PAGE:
by Norman Lebrecht / June 14, 2000
ONE night last week, having despaired of finding anything more cultural on British television than saggy-bottomed naturists on Channel 5, I was zapping around the cable map when Italy, for once, came up trumps. Rai-Uno, the premier state channel, had cleared its schedules of sappy game shows and was relaying a live event entitled Luciano and Friends.
The mighty Pavarotti was making music in his hometown of Modena for the benefit of Tibetan charities. The Dalai Lama, no less, was sitting in the front row of the arena and beside him sat Italy’s closest equivalent to reigning royalty – the Duchess of York. Neither seemed to be having much fun.
The formula was familiar. A rock act, Eurythmics, came on and did a number. Then, when the teenies stopped shrieking, they sang alternate verses of a ballad with the Biggest Living Tenor, at the end of which Luciano hit a high note and the spangle-clad compere appealed for credit-card donations.
Simple, and not very effective. Even the political hard-rock band Skunk Anansie, who aim to “erupt in your headspace like an artillery division”, tamped down the amps for family viewing. As for the BLT, his beam grew thinner as the show wore on. The full-throated clarity of a tenorial top C does not duet well with the rasped approximations of a George Michael. Musically, Pavarotti was on a desert island. Yet we the public were expected to believe that the great man clutching a miserable white hankie was happy as a sandboy among his rock-star “friends”.
Let’s assume they go back a long way. Pavarotti was probably at school with George Michael and may well share with the Skunk an interest in collecting Restoration glassware. Friendship comes in many forms, and the intimacy achieved at Modena over the past few years has been especially rich. Charity aside, Luciano’s backyard gig sets the tone for the crossover charts. Come the autumn, when Decca releases this year’s BLT sandwich, the rest of the industry will be playing catch-up. Meanwhile, the budgets for genuine classics will be cut once again.
Now before you start getting huffy and writing to me, your MP or Sir Simon Rattle about the deplorable decline in standards, let me assure you that Modena is losing its cutting edge of egregiousness. An event is about to take place in Germany that has been condemned by Claudio Abbado, chief conductor of the Berlin Philharmonic Orchestra, as being “in dreadful taste” and by Sir Simon, his elected successor, as “a horrible idea”.
A week tonight, the world’s most finely tuned symphony orchestra will appear at Hanover’s Expo 2000 which, like London’s Millennium Dome, is suffering from a disastrous lack of public interest. Attendances are running below half the break-even target. The Berlin Philharmonic should pull them in, the organisers must have thought. But the orchestra is appearing only as back-up for a rock group, the Scorpions, singing Expo’s anthem, Moments of Glory.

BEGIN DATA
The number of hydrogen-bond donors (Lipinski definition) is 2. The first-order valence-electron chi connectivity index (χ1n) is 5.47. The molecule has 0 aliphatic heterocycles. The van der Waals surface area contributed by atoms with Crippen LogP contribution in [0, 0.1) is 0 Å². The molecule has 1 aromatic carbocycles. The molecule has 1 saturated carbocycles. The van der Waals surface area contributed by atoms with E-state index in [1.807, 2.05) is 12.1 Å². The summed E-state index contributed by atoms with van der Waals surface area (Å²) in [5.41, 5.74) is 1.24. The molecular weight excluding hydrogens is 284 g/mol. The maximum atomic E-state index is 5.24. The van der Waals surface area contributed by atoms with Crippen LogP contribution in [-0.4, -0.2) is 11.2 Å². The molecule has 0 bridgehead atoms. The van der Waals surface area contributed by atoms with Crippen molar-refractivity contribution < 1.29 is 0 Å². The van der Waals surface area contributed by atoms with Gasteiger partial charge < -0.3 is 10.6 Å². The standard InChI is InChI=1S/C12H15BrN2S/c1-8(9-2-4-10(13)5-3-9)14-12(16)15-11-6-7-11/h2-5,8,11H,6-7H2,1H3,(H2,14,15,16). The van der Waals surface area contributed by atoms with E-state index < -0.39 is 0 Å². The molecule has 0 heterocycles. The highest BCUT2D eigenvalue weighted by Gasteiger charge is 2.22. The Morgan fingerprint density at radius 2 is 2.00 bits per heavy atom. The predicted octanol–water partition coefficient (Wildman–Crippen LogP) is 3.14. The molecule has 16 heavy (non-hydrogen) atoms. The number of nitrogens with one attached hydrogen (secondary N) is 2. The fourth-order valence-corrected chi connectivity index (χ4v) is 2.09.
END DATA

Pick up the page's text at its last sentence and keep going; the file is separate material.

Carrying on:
For those of you who missed out on Teutonic heavy metal, the Scorpions have been around since the early 1970s, singing about peace, love and sex. They have rocked at the Kremlin for Mikhail Gorbachev and share the aging-hippie circuit with Bob Dylan and the Rolling Stones. Originally, the Scorpions rebelled against all-powerful German institutions such as the BPO. Now they can afford to book the orchestra as aural wallpaper, the ultimate triumph of alternative culture.
It was the orchestra’s members themselves who invited humiliation, urgently courting any kind of commercial activity to replace the losses they have suffered from the collapse of classical recording – itself accelerated by the BPO’s extortionate studio fees of DM200,000 (£65,000) per symphony.
Nevertheless, the orchestra could not have fallen so low without the eager encouragement of the classical-record industry. The BPO’s disc with the Scorpions – precision instrument meets pile-driver – will be issued by EMI Classics, Rattle’s record label.
Two excuses are given for emitting such emptiness. Some labels, such as Decca, admit that corporate pressures force them to produce crossover in order to protect slow-earning classics. Others maintain that it hardly matters if a dodgy disc slips into the classical output, just as few people notice when a factory belches poison into God’s pure air.
Notice or not, the outcome is the same and we inhale a polluted culture. Whether it’s the BLT and Skunk or the Scorps and Rattle’s orchestra, music is being mangled and mongrelised by its most eminent performers and producers. Something particularly noxious is about to erupt in your headspace.
26 April 2000: One more knell for classical recording
7 March 1998: Who are they trying to fool?
12 April 1997: Crossed off the crossover chart
14 September 1996: Bush telegraph on classical pop
10 August 1996: Oasis at the opera?